Female mice who mate for life seem to take longer to get over the loss of their partner than male mice. The females are slower to begin a sexual relationship with a new partner – perhaps because life experience has taught them to be sceptical that a new male will stick around and help care for pups.

California mice (Peromyscus californicus) are monogamous rodents that form lifelong relationships with a partner, sharing a home and parenting duties. But if the partner dies or disappears, the bereaved mouse often finds a new life partner and reproduces.

Amber Valentino at Saint Joseph’s University in Pennsylvania and her colleagues discovered that this process happens more quickly if the bereaved mouse is male. A bereaved female might be “choosier” and so take longer to find a new partner, says Valentino.

The scientists speculate that this may be because the loss of a first mate leaves a female questioning the reliability of a new one.

“They need that extra paternal component, a male who will be there and who will actively engage in the successful rearing of offspring,” says Valentino. “So we suspect their decision to go ahead and have pups with another male takes longer based on the previous experiences they have faced.”

Read more: Sex and aggression linked in male mouse brains but not in female

Valentino and her colleagues examined the birth records of 59 California mice couples in their laboratories in which one was a virgin and the other had lost a partner within the preceding 24 hours (usually because the partner mouse had died of natural causes).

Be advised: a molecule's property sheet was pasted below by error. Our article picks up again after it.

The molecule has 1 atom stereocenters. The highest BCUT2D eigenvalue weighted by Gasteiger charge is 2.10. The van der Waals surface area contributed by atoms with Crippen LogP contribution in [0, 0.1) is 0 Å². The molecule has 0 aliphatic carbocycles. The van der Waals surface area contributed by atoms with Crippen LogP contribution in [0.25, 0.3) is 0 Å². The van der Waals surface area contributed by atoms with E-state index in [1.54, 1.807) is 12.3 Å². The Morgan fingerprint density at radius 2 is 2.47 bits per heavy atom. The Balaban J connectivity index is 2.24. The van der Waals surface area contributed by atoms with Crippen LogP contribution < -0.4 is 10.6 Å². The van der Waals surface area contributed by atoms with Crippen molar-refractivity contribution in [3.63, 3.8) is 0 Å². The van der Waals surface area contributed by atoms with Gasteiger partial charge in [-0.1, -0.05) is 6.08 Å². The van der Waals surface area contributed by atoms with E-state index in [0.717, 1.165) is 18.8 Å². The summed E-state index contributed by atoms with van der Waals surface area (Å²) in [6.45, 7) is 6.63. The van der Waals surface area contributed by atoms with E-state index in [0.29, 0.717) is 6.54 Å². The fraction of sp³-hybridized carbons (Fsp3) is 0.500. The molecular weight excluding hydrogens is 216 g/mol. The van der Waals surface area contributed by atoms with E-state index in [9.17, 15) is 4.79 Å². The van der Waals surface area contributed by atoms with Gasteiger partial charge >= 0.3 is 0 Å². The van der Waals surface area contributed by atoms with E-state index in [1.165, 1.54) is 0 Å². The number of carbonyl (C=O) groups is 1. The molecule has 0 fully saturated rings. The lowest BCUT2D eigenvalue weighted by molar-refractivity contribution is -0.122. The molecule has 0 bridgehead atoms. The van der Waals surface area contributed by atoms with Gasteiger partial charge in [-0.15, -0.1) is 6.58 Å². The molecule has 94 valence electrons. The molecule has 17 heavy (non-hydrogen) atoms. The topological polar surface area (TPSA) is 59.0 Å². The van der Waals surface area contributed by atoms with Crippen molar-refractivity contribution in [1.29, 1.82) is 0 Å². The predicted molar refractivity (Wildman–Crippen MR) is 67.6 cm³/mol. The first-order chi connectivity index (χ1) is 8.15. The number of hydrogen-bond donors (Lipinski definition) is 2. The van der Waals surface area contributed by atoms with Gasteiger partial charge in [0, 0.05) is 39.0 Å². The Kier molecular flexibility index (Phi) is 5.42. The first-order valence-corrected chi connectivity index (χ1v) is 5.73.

The team found that approximately 85 per cent of these mice couples had a litter of pups. This is about the same success rate as the researchers reported from a connected experiment involving 525 virgin-virgin mouse couples, says Valentino.

However, the pups typically came sooner when it was the male getting a new partner, she says. In fact, bereaved males entered a sexual relationship with a virgin female just as fast as they did with their first partner, with pups being born on average 55 days after the first meeting.

When it was a bereaved female mouse being offered a virgin partner, though, pups were born on average 65 days after the adult mice first met. This indicates that the females took about 10 days to decide to accept the new mate and enter a sexual relationship.

The scientists think females wait longer than males because their reproductive investment is greater, through pregnancy and nursing, and because of the price they pay for an absent father. Previous research suggests there is up to a 35 per cent reduction in pup survival when the father goes missing, says Valentino.

“Females need that extra paternal component to help make sure that offspring and reproduction will actually be successful,” she says.

Journal reference: Behavioural Processes, DOI: 10.1016/j.beproc.2021.104415